The compelling and insightful account of a New York Times reporter's abduction by the Taliban, and his wife's struggle to free him.
Invited to an interview by a Taliban commander, New York Times
reporter David Rohde and two Afghan colleagues were kidnapped in
November 2008 and spirited to the tribal areas of Pakistan. For the next
seven months, they lived in an alternate reality, ruled by jihadists,
in which paranoia, conspiracy theories, and shifting alliances abounded.
Held in bustling towns, they found that Pakistan's powerful military
turned a blind eye to a sprawling Taliban ministate that trained suicide
bombers, plotted terrorist attacks, and helped shelter Osama bin Laden.
In New York, David's wife of two months, Kristen Mulvihill, his family, and The New York Times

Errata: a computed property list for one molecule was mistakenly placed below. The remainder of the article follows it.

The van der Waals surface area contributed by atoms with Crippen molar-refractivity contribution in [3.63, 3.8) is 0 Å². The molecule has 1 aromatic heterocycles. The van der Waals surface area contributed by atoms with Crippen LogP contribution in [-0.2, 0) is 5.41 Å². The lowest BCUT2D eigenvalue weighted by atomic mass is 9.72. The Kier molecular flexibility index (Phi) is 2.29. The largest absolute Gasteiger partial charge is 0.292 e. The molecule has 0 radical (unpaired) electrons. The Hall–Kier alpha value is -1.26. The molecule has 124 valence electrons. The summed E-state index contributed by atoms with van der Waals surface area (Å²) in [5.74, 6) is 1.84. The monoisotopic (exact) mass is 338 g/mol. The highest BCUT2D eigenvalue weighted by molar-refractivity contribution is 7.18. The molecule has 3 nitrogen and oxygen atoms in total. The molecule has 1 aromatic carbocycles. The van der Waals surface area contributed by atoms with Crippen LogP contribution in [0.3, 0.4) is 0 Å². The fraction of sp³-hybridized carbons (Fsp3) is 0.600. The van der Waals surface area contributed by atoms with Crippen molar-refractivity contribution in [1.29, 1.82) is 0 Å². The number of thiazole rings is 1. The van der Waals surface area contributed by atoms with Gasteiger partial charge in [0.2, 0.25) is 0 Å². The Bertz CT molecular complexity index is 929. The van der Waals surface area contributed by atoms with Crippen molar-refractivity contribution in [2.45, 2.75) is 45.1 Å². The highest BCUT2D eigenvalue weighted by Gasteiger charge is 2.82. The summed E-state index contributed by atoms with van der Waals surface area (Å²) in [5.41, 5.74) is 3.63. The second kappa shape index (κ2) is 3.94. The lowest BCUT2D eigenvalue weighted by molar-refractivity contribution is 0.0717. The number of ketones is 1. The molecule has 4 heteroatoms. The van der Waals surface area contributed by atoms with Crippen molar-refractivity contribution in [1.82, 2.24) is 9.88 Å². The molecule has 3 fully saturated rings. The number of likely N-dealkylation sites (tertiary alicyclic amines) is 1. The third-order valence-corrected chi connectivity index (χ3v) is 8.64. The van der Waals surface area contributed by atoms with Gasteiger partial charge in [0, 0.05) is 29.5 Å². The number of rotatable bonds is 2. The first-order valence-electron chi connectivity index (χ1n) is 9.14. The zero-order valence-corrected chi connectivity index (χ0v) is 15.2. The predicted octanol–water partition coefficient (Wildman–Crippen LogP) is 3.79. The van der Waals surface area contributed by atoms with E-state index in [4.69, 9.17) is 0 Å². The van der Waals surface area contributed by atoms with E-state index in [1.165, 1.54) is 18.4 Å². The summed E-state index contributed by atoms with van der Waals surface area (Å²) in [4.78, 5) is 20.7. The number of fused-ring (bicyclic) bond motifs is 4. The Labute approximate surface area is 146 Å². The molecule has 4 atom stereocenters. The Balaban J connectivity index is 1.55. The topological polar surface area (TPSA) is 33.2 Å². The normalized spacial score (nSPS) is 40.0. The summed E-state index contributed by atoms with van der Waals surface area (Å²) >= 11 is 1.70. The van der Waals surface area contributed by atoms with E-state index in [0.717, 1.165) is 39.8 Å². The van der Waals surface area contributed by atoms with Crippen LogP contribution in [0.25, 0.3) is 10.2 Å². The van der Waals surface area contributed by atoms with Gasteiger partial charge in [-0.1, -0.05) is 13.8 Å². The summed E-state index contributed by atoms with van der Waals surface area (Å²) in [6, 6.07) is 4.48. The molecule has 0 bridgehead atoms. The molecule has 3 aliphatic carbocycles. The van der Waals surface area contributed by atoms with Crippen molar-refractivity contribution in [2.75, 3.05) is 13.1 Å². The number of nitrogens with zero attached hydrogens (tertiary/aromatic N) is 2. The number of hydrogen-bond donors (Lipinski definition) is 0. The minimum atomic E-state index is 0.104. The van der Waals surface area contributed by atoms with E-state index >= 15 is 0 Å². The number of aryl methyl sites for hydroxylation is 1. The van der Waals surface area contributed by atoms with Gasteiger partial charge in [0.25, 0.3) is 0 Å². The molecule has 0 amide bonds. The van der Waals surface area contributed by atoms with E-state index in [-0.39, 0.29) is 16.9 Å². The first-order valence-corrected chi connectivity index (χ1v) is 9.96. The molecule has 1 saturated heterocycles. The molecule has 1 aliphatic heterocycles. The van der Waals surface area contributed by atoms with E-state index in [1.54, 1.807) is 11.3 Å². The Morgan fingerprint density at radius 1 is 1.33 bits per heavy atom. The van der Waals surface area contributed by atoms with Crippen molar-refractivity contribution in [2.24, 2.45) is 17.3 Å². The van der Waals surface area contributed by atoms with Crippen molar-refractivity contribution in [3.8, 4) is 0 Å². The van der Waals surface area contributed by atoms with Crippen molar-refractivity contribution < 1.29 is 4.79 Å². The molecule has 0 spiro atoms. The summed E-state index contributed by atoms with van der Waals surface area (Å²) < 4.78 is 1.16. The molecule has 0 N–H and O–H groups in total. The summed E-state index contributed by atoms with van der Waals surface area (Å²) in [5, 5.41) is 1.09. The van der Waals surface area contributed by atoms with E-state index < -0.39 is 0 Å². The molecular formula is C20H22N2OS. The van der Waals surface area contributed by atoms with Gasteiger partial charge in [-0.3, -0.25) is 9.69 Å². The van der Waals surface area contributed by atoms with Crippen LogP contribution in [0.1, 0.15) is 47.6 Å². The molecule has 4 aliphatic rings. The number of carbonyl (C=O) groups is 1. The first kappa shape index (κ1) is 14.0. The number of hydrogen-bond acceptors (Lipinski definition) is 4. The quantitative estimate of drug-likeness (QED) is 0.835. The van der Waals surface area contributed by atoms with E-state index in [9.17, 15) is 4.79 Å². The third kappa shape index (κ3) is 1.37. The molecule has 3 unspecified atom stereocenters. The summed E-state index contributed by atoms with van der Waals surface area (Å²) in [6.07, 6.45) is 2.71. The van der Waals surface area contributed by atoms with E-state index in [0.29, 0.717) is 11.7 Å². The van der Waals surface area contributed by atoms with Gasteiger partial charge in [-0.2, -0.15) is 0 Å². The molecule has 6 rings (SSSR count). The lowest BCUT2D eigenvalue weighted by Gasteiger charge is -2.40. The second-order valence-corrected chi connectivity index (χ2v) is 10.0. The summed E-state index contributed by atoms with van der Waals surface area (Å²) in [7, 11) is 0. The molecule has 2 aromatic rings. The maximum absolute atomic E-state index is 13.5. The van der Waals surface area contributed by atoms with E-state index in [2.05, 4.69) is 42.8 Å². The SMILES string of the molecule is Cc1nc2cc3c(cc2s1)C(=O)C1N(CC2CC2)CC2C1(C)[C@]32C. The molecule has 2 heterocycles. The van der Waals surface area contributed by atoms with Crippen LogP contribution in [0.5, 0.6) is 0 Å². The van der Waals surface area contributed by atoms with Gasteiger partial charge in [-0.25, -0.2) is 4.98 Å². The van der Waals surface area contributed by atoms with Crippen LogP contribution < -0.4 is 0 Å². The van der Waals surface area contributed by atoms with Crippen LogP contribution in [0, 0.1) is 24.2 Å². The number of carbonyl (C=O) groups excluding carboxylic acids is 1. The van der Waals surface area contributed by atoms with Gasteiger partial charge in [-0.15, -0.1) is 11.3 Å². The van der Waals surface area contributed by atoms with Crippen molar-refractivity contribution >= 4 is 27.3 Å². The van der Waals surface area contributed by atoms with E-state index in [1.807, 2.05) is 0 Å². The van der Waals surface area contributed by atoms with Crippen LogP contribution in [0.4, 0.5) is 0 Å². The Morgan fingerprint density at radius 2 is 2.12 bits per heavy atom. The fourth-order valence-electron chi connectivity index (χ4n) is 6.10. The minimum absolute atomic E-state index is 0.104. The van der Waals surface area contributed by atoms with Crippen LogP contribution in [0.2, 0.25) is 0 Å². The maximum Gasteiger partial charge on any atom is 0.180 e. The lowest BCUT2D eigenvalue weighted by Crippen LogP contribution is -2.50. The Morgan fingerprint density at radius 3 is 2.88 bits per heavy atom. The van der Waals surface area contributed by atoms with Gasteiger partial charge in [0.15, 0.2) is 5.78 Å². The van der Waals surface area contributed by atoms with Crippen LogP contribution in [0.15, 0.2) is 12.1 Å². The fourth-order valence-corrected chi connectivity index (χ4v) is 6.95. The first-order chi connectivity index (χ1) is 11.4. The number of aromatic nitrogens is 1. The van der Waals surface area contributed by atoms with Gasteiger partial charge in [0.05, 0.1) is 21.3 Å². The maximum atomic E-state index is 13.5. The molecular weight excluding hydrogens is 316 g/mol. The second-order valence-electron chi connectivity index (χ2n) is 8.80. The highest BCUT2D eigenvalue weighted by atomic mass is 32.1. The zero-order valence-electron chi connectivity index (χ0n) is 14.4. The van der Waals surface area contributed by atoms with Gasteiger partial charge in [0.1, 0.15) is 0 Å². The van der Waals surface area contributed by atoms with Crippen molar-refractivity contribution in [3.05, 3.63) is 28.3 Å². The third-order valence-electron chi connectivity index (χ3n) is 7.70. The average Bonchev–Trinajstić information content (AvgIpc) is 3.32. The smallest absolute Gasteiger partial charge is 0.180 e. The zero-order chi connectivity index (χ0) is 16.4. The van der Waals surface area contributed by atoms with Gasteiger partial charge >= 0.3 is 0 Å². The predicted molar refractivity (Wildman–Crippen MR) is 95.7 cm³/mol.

struggled to navigate the labyrinth of issues that confront the
relatives of hostages. Their methodical, Western approach made little
impact on the complex mix of cruelty, irrationality, and criminality
that characterized the militant Islam espoused by David's captors.
the end, a stolen piece of rope and a prayer ended the captivity. The
experience tested and strengthened Mulvihill and Rohde’s relationship
and exposed the failures of American effort in the region. The tale of
those seven months is at once a love story and a reflection of the great
cultural divide—and challenge—of our time.
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